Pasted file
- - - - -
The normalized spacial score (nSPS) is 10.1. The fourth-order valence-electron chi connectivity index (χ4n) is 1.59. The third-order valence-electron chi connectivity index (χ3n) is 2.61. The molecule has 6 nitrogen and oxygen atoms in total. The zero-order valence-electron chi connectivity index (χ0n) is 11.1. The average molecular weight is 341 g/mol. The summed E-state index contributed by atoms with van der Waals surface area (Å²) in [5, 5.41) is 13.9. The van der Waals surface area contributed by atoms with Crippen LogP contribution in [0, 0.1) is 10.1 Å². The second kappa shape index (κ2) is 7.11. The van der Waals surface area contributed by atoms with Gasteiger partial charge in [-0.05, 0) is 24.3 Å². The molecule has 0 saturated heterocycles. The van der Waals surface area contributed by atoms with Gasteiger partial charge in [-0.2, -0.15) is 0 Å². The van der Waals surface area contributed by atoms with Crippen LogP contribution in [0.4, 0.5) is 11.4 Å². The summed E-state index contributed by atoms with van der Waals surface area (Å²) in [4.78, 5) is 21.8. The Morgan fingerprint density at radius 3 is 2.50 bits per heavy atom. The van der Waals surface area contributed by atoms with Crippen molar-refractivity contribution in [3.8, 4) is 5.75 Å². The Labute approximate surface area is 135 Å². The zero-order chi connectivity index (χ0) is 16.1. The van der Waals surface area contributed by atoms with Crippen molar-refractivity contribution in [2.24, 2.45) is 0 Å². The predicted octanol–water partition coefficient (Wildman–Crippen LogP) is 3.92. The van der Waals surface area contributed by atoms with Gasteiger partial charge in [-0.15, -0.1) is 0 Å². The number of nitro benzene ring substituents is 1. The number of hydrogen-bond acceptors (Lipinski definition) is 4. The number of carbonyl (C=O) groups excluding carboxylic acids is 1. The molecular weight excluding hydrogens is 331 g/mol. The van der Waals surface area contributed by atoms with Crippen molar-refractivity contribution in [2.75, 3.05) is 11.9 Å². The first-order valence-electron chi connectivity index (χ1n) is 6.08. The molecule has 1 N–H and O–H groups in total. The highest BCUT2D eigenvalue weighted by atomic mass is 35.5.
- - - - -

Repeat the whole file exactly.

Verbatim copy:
The normalized spacial score (nSPS) is 10.1. The fourth-order valence-electron chi connectivity index (χ4n) is 1.59. The third-order valence-electron chi connectivity index (χ3n) is 2.61. The molecule has 6 nitrogen and oxygen atoms in total. The zero-order valence-electron chi connectivity index (χ0n) is 11.1. The average molecular weight is 341 g/mol. The summed E-state index contributed by atoms with van der Waals surface area (Å²) in [5, 5.41) is 13.9. The van der Waals surface area contributed by atoms with Crippen LogP contribution in [0, 0.1) is 10.1 Å². The second kappa shape index (κ2) is 7.11. The van der Waals surface area contributed by atoms with Gasteiger partial charge in [-0.05, 0) is 24.3 Å². The molecule has 0 saturated heterocycles. The van der Waals surface area contributed by atoms with Gasteiger partial charge in [-0.2, -0.15) is 0 Å². The van der Waals surface area contributed by atoms with Crippen LogP contribution in [0.4, 0.5) is 11.4 Å². The summed E-state index contributed by atoms with van der Waals surface area (Å²) in [4.78, 5) is 21.8. The Morgan fingerprint density at radius 3 is 2.50 bits per heavy atom. The van der Waals surface area contributed by atoms with Crippen molar-refractivity contribution in [3.8, 4) is 5.75 Å². The Labute approximate surface area is 135 Å². The zero-order chi connectivity index (χ0) is 16.1. The van der Waals surface area contributed by atoms with Crippen molar-refractivity contribution in [2.24, 2.45) is 0 Å². The predicted octanol–water partition coefficient (Wildman–Crippen LogP) is 3.92. The van der Waals surface area contributed by atoms with Gasteiger partial charge in [-0.15, -0.1) is 0 Å². The number of nitro benzene ring substituents is 1. The number of hydrogen-bond acceptors (Lipinski definition) is 4. The number of carbonyl (C=O) groups excluding carboxylic acids is 1. The molecular weight excluding hydrogens is 331 g/mol. The van der Waals surface area contributed by atoms with Crippen molar-refractivity contribution in [2.75, 3.05) is 11.9 Å². The first-order valence-electron chi connectivity index (χ1n) is 6.08. The molecule has 1 N–H and O–H groups in total. The highest BCUT2D eigenvalue weighted by atomic mass is 35.5.